Mom’s Defense of “Cheating” Fortnite Kid Fails

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Game developer and publisher Epic can continue its copyright infringement lawsuit against a minor. A Carolina federal court, which reviewed a scathing letter of the alleged cheater's mother as a motion to dismiss, sees no grounds to throw out the lawsuit at this stage.

Last year Epic Games decided to take several Fortnite cheaters to court, accusing them of copyright infringement.

Several of these lawsuits have been settled but there is one that proved to be somewhat of a challenge.

One of the alleged cheaters (who’s also accused of demonstrating, advertising and distributing the cheap via his YouTube channel) turned out to be a minor, who’s now referred to by his initials C.R. in the Carolina District Court. The game publisher wasn’t aware of this when it filed the lawsuit, but the kid’s mother let the company know, loud and clear.

“This company is in the process of attempting to sue a 14-year-old child,” the mother informed the Court last fall.

Among other defenses, the mother highlighted that the EULA, which the game publisher relies heavily upon in the complaint, isn’t legally binding. The EULA states that minors require permission from a parent or legal guardian, which was not the case here.

“Please note parental consent was not issued to [my son] to play this free game produced by Epic Games, INC,” the mother wrote in her letter.

After this letter, things went quiet. Epic managed to locate and serve the defendant with help from a private investigator, but no official response to the complaint was filed. This eventually prompted Epic to request an entry of default.

However, the court wouldn’t allow Epic to win this battle without a fight. Instead, it ruled that the mother’s letter should be seen as a motion to dismiss the case, to see if there were grounds to rule in her son’s favor.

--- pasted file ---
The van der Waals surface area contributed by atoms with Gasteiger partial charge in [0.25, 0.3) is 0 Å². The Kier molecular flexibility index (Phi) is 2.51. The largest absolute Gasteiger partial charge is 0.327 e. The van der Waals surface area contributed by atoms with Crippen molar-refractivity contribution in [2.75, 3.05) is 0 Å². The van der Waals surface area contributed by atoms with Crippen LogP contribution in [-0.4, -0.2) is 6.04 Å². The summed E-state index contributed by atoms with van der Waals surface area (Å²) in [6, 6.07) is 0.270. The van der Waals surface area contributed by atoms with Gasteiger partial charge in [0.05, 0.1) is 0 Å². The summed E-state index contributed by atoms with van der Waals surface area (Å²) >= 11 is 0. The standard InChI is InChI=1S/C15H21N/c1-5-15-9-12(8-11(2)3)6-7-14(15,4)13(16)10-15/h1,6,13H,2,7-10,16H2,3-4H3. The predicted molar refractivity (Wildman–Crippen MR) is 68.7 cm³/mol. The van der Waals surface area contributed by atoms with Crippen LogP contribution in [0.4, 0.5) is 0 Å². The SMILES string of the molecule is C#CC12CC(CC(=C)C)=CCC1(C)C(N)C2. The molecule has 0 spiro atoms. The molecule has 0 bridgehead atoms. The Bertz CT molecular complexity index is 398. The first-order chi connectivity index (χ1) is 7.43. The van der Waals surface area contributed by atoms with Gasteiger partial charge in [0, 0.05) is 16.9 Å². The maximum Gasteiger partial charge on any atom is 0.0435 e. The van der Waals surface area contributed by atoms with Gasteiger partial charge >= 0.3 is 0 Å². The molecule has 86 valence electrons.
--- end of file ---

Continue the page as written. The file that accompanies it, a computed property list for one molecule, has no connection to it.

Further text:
This compelled Epic Games to respond to the mother’s letter in court. According to the game developer, most of the mother’s arguments failed to state a claim and were therefore irrelevant.

The only remaining issue was the lack of parental consent when C.R. agreed to the EULA and the Terms. However, in its response Epic Games pointed to jurisprudence, arguing that minors can’t void contractual obligations while keeping the benefits of the same contract.

This week US District Court Judge Malcolm Howard ruled on whether the case should be dismissed or not.

According to the rules, a court has to view a motion to dismiss in the light most favorable to the accuser, which is Epic Games. After a careful review of the mother’s letter, Judge Howard concludes that it’s not enough to drop the lawsuit.

“As detailed in plaintiff’s response memorandum, defendant has not shown that the complaint fails to allege sufficient facts to state a claim for relief that is plausible on its face,”

“[T]herefore, in the light most favorable to the plaintiff, plaintiff has stated a plausible claim, and the motion to dismiss must be denied.”

The accused cheater now has two weeks to file a formal response to the complaint. If that doesn’t happen, Epic Games is likely to ask for a default judgment.

Based on previous cases, the game publisher is not likely to demand a high damages claim. Instead, its main goal appears to be to stop the cheaters’ infringing activities, and prevent others from doing the same.

A copy of US District Court Judge Malcolm Howard order on the motion to dismiss is available here.


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